Mar 28, 2024 - Technology

America's new innovation hotspots, mapped

Change in utility patents granted per capita
Data: National Science Foundation; Note: Patents identified by location of inventors; Excludes metros with fewer than 50 patents in 2022; A bigger bubble indicates greater change; Map: Kavya Beheraj/Axios

Northwest Arkansas, Louisville and New Orleans are emerging as America's new innovation hotspots, as measured by the change in the number of utility patents granted over time per 100,000 residents.

Why it matters: While Silicon Valley still holds the title for most patents awarded overall, the rate of change over time offers a compelling look at newly ascending areas.

  • Utility patents may be granted for inventing or discovering a new and useful process, machine or composition of matter, among other things.

By the numbers: The Fayetteville metro area (which includes Bentonville) had 24.9 patents granted for every 100,000 residents in 2022, up from 10.2 in 2012 — a 144.1% increase, per U.S. Patent and Trademark Office data.

  • Louisville had 27.3 patents compared to 13.3 (up 105.3%), while New Orleans had 11.4 compared to 5.6 (up 103.6%).
  • Nationally, 42.5 patents were granted for every 100,000 residents in 2022, up from 38.4 in 2012 (+11%).

Zoom in: Northwest Arkansas' patent boom comes alongside broader growth for the region, which is home to Walmart headquarters, as Axios NW Arkansas' Worth Sparkman has reported.

  • "Organically and by design, NWA is in the midst of reinventing itself, slowly shaking the hillbilly stereotype associated with the Ozarks," Worth wrote.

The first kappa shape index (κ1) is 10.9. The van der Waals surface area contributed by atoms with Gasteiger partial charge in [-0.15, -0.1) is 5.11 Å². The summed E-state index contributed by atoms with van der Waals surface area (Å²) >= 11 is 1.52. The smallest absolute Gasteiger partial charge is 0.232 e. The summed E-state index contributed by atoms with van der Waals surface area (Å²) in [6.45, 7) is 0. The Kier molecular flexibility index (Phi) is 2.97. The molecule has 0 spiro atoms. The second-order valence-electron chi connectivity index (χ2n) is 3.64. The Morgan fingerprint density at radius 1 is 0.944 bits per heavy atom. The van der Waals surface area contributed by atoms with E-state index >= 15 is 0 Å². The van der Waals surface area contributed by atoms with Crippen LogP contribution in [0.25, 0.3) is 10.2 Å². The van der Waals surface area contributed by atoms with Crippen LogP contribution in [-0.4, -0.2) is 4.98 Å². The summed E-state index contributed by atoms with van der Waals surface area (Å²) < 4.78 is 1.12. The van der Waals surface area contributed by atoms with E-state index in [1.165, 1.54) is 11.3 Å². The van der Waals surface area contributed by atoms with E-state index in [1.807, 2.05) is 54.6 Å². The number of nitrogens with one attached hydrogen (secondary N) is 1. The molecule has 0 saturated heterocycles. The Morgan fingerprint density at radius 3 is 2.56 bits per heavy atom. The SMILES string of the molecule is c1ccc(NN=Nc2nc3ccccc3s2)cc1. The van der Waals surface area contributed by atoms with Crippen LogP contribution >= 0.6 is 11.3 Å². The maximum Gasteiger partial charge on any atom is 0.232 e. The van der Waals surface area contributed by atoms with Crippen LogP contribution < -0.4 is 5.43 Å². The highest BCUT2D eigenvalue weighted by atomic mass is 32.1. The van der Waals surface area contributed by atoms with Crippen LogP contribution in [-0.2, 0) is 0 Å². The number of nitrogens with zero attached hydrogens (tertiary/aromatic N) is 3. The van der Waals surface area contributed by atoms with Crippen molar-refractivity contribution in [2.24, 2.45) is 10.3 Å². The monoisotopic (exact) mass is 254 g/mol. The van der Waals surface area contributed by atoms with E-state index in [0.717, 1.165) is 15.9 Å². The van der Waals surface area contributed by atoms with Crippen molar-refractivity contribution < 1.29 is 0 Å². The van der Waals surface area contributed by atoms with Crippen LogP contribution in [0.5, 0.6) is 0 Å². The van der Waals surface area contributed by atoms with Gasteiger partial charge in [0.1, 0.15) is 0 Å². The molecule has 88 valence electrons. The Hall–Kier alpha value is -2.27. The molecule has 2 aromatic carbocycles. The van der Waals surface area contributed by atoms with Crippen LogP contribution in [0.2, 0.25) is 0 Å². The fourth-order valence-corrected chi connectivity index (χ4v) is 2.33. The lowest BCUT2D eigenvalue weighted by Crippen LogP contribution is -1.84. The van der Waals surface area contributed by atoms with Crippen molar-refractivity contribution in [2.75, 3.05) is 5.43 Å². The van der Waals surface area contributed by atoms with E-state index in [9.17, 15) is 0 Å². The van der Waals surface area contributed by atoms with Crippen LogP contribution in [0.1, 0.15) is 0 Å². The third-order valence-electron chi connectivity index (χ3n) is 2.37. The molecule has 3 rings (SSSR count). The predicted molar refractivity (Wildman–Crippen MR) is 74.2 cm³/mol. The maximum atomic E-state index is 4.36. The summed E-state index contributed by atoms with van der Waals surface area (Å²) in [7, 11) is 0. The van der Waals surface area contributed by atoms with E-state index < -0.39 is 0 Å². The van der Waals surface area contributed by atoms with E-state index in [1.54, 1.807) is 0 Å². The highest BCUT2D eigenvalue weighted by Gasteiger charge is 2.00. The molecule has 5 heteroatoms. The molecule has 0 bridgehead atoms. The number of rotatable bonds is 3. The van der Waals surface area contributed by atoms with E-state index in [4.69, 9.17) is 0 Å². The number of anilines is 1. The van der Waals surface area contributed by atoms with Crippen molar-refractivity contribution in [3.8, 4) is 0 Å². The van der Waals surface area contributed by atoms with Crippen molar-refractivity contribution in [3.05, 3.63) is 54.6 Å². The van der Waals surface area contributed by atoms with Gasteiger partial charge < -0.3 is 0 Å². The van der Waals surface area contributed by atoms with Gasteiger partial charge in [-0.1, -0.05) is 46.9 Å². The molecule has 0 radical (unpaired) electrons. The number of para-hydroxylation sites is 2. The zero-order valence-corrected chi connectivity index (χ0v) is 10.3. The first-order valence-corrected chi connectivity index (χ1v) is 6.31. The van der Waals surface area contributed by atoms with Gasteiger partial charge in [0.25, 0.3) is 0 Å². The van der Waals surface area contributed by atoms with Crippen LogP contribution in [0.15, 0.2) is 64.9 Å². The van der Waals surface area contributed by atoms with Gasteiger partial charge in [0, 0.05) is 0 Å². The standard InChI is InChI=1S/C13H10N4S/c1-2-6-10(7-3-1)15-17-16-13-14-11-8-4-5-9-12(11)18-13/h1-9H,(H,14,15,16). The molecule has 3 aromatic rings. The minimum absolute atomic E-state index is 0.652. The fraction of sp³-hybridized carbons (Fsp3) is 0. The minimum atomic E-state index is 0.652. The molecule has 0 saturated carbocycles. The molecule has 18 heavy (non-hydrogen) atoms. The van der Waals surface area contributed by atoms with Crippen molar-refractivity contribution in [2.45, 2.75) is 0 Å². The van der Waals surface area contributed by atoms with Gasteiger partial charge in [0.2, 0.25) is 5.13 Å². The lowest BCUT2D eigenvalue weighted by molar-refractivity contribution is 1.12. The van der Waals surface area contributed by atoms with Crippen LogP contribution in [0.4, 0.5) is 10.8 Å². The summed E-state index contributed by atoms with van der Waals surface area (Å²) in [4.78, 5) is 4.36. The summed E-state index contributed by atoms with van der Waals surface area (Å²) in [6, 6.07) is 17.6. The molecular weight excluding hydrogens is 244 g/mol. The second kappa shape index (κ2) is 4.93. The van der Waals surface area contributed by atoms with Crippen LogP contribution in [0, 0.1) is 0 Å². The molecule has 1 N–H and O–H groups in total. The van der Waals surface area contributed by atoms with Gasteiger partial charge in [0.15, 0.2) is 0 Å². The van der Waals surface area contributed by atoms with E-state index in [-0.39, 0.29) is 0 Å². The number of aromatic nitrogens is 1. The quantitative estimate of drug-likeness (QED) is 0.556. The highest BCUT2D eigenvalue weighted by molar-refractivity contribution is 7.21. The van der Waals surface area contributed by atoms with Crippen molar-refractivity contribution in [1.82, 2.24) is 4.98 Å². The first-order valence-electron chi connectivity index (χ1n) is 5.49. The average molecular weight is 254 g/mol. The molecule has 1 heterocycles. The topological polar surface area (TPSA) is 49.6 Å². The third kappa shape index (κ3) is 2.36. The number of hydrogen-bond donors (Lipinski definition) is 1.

Yes, but: In terms of raw numbers, the San Jose and San Francisco metros blew the rest of the country out of the water, with 14,089 and 11,346 patents granted in 2022, respectively.

  • New York took third place, at 6,979.

The big picture: "U.S. patenting and trademark activities are concentrated in certain areas of the country, with the highest rates on the East Coast and West Coast, around the Great Lakes, and in parts of the Southwest," per a February report from the National Science Foundation.

Caveat: Getting a patent is one thing; actually creating the proposed product or service is another.

  • That said, the number of patents granted is still a useful proxy for measuring something as quantitatively slippery as "innovation."

What's next: Expect other potentially surprising innovation hubs to emerge over the next few years, as money from laws like the CHIPS Act and private investment funds new semiconductor plants and other high-tech projects nationwide.

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